In this episode of Anderson Business Advisors, Toby Mathis, Esq., welcomes Anderson Attorney Jonathan Evans, Esq., to dig into the ins and outs of using the IRS’ 1031 exchange in your real estate investment toolbox. Jonathan shares what a 1031 exchange is, how it works, what types of real estate investments you can exchange, the potential pitfalls, using a qualified intermediary (QI), and more.
- Light/kind or 1031 exchanges
- Using 1031 as a tool – only for trading real estate investment properties
- Carrying out the transfer – using an intermediary or ‘accommodator’
- Other rules and requirements – timeframe and number of properties
- Debt and the 1031 – mortgage boot
- Pitfalls and potential problems – what you can’t do
- Qualified intermediaries – check references
- Intent vs. hard rules
- Drop-n-Swaps, multiple owners/syndicates, LLCs
- Have a structured game plan before entering a 1031
- Share and subscribe
Full Episode Transcript:
Toby: Hey, guys. Toby Mathis here, and I’m joined by Attorney Jonathan Evans. Today, we’re going to dive into 1031 exchanges. I want to be really clear. Jonathan and I are both attorneys. We’re not qualified intermediaries. We do not run a 1031 exchange company.... Read Full Transcript
We’re not here to tell you you need to do one. What we are here to do is explain how they work and when they’re appropriate, whether they’re pitfalls, so that you can decide whether or not a 1031 exchange is right for you.
Saying that, let’s dive in. Jonathan, what the heck is a 1031 exchange? Why are we even talking about this?
Jonathan: Sometimes they’re called like-kind exchanges. If you really want to get into the nitty-gritty, you can read publication 544 from the IRS, but we’re just going to be hitting the high points today.
Generally, though, I like to look at 1031 exchanges as a really powerful tool in your tax toolkit that you can use to develop your real estate investing even further. It’s all about developing that portfolio in a way that’s more tax efficient than selling a property that you may not like or may not be performing and then trying to buy a replacement property. That route tends to allow the IRS to take a big bite out of your equity and make it a lot harder to get that portfolio rolling the way you want it to.
Toby: A 1031 exchange in a nutshell is basically, I can trade real estate that I’ve purchased that’s gone up in value and by equal or greater value real estate. It can be 1 piece, 10 pieces, different types of real estate. I could sell a commercial property and buy 20 single family homes. As long as I’m buying real estate, then I can avoid tax on both the capital gain and the recapture. Is this what we’re talking about?
Jonathan: Exactly. Essentially, it lets you push it forward into the future, where you have more opportunities to plan for it. Another great option that I’ve seen people using recently is pivoting their investing strategy. A lot of jurisdictions out there, cities and counties are starting to really clamp down on short term rentals. A lot of short-term rental investors are pivoting to boutique hotels. This is a really great way to roll that equity from the short-term rentals into this new investing opportunity without getting that tax hit.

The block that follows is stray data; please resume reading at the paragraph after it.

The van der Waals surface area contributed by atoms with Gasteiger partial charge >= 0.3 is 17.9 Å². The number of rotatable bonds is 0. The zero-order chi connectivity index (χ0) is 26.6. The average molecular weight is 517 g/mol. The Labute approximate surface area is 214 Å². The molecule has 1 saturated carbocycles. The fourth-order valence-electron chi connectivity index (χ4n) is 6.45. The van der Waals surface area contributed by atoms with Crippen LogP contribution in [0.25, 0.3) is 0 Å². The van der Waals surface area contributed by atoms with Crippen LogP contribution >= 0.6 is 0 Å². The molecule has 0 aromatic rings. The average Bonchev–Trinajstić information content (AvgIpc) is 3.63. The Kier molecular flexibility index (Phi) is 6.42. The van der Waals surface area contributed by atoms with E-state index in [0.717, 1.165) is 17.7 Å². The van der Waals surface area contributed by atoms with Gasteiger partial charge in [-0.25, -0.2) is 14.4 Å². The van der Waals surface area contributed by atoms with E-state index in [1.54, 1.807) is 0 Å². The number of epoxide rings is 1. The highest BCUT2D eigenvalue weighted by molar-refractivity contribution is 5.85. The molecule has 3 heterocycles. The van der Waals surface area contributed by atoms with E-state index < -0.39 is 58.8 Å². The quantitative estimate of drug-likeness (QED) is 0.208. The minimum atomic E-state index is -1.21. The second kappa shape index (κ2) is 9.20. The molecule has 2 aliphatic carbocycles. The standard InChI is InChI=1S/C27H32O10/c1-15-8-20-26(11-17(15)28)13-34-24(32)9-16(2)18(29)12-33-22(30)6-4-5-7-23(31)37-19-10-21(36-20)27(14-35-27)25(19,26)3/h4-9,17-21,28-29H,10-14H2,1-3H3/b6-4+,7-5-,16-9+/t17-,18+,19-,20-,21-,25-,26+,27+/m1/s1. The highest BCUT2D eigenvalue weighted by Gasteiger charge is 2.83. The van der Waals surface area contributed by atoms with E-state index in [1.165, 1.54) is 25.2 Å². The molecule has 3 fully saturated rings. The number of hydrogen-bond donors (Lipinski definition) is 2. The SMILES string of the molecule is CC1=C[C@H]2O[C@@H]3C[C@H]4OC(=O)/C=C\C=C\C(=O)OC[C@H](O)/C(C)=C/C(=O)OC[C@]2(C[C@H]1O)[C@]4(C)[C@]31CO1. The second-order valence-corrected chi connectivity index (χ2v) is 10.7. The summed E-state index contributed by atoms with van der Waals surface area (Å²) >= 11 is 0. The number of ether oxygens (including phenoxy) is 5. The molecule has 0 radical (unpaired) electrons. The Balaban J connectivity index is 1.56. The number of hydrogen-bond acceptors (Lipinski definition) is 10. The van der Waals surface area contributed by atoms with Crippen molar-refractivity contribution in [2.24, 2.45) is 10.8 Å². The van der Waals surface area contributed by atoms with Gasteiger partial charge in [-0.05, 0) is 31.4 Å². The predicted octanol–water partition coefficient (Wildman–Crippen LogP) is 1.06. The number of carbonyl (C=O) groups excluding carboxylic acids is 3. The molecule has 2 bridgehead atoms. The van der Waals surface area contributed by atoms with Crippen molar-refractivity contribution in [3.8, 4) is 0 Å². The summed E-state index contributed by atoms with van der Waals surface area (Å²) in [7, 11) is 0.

Toby: But it’s just real estate to real estate. It doesn’t matter whether it’s land, condo, single family, commercial. As long as I am going real estate and buying more real estate, then I can avoid having to pay tax on the real estate I just sold. Is that a fair analysis?
Jonathan: Right. That’s the first big rule. It does have to be real estate, and it does need to be real estate that you’ve held for investment or business use. It can’t be personal residences, secondary homes, or those sorts of things.
Toby: Perfect. It’s an investment property. How does it work? Can I buy a new property and then 1031? Or do I have to always 1031, like sell the property first and then acquire one?
Jonathan: It’s a little tricky in that sense, because you initially want to just sell the old property and buy a new one. But with the 1031, technically, you can’t get your hands on the proceeds. Timing is really important, and the way that you carry out the exchange is really important.
What you need to have is a qualified intermediary who acts like a middleman. Sometimes they’re called an accommodator or facilitator. They’re basically there to carry out the transfers on your behalf. You never actually get your hands on the proceeds. You don’t get stuck with that sale treatment and the taxes that come out of that.
Toby: Okay. What’s the good use of a 1031 exchange? What’s appropriate? What are the rules? Give us the thumbnail sketch of how these things work, typically, for people.
Jonathan: The first big rule we already hit on, it’s got to be real estate, it’s got to be held for investment or business use. You’ve got to have that qualified intermediary in there, making sure that you’re dotting all your Is and crossing your Ts.
The next big thing to keep in mind is timing. There are two big deadlines that sometimes surprise people. There’s the exchange period, which is 180 days overall from closing on the old property to closing on the new property. You’ve got to be within that 180 day period or the exchange fails, and you get stuck with the recognition of those taxes we want to avoid.
The other deadline is known as the identification period. That starts up when you close on the sale of the old property, and then you have 45 days to identify the new one. That runs concurrently with 180. If you take right up to the 11th hour or the 45th day to identify the new property, you’ve only got 135 days left to close on it.